I have often pointed out that the whole discussion about the alleged “warming hiatus” is one about the “noise” and not a significant signal. It is entirely within the range of data uncertainty and short-term variability. It is true that the saying goes “one man’s noise is another man’s signal”, and to better understand this “noise” of natural variability is a worthwhile research topic. But somehow, looking at the media reports, I do not think that the general public understands that this is only about climatic “noise” and not about any trend change relevant for climate policy.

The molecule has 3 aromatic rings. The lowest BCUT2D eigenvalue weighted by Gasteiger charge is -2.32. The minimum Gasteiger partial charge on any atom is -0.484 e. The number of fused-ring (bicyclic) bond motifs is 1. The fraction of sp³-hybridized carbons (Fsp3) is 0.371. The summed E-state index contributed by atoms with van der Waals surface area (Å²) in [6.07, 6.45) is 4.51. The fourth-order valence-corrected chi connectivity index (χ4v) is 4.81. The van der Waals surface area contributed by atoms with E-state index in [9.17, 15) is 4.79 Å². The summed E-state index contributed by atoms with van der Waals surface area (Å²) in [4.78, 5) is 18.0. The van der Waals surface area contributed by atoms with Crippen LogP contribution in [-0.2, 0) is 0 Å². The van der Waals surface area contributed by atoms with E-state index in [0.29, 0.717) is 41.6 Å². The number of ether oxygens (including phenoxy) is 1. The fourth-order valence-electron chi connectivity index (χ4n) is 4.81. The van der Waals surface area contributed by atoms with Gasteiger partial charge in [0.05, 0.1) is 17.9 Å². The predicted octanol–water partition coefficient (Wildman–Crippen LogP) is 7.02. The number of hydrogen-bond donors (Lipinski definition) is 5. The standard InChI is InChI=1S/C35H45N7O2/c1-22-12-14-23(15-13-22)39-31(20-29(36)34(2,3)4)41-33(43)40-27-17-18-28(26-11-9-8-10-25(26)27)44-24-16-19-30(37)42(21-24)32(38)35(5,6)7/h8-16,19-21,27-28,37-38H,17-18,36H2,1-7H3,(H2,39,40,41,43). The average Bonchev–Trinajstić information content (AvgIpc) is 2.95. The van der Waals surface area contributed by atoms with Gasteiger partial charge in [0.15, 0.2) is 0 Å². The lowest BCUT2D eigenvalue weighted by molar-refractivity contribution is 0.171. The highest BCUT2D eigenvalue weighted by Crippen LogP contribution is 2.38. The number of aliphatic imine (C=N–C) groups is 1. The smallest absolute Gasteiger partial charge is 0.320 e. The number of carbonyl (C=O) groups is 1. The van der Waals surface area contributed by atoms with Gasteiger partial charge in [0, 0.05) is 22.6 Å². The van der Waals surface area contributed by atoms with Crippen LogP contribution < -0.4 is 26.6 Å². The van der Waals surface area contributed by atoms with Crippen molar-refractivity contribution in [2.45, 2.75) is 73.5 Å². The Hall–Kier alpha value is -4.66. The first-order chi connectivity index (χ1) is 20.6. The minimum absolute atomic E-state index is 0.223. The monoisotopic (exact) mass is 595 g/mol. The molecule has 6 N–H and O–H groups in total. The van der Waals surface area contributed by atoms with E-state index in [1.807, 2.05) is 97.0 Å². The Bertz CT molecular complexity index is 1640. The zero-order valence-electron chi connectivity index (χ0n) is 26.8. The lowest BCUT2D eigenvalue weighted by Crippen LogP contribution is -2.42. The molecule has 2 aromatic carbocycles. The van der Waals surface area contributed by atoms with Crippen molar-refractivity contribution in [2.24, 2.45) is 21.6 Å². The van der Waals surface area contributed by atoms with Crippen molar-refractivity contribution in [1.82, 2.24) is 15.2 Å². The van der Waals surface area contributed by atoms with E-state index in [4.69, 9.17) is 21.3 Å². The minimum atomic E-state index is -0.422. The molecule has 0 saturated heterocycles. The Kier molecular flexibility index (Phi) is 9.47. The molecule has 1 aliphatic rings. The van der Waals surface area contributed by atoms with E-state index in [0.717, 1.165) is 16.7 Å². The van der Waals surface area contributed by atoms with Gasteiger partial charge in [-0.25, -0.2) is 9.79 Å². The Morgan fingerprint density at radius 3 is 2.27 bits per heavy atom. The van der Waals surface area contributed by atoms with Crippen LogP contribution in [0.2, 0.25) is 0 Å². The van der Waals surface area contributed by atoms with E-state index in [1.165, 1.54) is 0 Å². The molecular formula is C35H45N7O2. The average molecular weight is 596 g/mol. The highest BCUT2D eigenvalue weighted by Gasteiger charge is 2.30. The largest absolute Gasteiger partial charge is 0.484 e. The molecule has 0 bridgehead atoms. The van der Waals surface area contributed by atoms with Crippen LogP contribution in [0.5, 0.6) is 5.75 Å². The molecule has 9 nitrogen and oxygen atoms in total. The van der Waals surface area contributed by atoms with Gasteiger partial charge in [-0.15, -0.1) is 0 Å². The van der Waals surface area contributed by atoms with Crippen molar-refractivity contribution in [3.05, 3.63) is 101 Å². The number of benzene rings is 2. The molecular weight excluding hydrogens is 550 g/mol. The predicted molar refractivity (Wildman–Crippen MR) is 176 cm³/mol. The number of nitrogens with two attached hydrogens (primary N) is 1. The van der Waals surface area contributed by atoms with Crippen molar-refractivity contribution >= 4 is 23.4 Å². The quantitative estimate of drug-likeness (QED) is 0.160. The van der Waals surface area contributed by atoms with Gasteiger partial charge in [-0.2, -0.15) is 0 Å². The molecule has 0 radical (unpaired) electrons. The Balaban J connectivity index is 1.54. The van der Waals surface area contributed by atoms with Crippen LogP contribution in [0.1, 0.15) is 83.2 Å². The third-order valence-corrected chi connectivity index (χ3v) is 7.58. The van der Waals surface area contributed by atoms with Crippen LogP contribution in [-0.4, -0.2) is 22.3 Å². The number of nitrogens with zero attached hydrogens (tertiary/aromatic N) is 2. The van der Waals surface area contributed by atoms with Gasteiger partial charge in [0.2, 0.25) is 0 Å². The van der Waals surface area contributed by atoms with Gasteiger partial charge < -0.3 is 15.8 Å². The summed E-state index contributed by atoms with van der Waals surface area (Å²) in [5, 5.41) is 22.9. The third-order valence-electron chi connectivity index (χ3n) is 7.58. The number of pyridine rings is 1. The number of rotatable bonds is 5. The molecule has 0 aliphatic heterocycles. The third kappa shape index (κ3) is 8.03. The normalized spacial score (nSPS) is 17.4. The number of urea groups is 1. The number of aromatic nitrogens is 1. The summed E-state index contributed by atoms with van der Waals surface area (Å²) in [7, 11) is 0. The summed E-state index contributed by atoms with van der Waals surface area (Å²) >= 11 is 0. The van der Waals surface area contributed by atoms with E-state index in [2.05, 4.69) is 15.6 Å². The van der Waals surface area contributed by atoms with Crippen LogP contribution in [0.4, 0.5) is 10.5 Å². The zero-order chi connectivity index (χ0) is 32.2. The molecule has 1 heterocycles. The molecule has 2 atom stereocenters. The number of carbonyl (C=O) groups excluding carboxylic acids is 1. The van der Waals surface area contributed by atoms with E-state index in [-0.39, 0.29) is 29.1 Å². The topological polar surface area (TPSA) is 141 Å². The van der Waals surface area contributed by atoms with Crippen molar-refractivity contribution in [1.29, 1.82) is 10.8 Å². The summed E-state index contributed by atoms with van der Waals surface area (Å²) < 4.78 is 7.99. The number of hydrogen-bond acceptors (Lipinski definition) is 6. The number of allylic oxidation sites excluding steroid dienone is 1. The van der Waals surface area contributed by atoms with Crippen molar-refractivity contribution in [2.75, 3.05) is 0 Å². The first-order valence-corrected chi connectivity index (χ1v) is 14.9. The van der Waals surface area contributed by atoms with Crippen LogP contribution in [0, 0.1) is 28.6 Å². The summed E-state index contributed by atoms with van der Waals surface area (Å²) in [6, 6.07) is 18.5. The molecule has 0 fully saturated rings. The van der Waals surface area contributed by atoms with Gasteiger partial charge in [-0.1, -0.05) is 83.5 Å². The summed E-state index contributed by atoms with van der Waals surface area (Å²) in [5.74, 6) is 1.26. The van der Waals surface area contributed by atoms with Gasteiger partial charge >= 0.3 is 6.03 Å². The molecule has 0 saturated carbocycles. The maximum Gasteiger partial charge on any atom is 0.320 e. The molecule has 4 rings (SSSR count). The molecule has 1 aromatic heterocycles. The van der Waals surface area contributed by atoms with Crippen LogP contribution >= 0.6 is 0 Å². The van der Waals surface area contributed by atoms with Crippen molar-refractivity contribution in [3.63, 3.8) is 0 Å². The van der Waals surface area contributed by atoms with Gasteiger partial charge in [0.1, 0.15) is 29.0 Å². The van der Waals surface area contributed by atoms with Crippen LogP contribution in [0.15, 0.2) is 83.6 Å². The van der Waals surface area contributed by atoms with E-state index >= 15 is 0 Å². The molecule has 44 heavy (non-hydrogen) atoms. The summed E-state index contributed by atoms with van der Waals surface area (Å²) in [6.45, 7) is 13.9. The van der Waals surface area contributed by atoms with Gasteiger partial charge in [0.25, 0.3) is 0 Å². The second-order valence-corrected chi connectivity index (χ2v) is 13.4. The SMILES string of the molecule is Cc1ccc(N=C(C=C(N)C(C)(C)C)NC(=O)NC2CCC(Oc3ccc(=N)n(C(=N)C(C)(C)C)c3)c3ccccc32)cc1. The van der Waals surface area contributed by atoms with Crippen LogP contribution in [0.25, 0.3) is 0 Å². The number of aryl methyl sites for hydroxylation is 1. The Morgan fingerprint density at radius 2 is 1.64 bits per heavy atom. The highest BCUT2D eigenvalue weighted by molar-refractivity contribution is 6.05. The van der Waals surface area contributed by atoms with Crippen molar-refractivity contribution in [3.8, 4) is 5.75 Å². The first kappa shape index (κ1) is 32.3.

Technical Note: For calculation of trends (as far as they do not come from the paper by Karl et al.) I have used the online interactive trend calculation tool of Kevin Cowtan. In their paper Karl et al. provide (as the IPCC) 90% confidence intervals, while Cowtan gives the more common 2-sigma intervals (which for a normal distribution comprise 95% of the values, and thus are wider). In addition, Karl et al computed annual averages of the monthly data before further analysis, while Cowtan calculates trends and uncertainties straight from the monthly data (which I think is cleaner). To avoid showing inconsistent confidence intervals (and since the new data by Karl et al. are not yet available as a monthly data) I have not included intervals for the NOAA data in Fig. 2. In any case, the intervals are similar in size for all records if they are calculated consistently. The long-term trends shown in gray dashed lines hardly differ between the datasets and have very narrow confidence intervals (± 0.02 °C per decade for 1951 to 2014).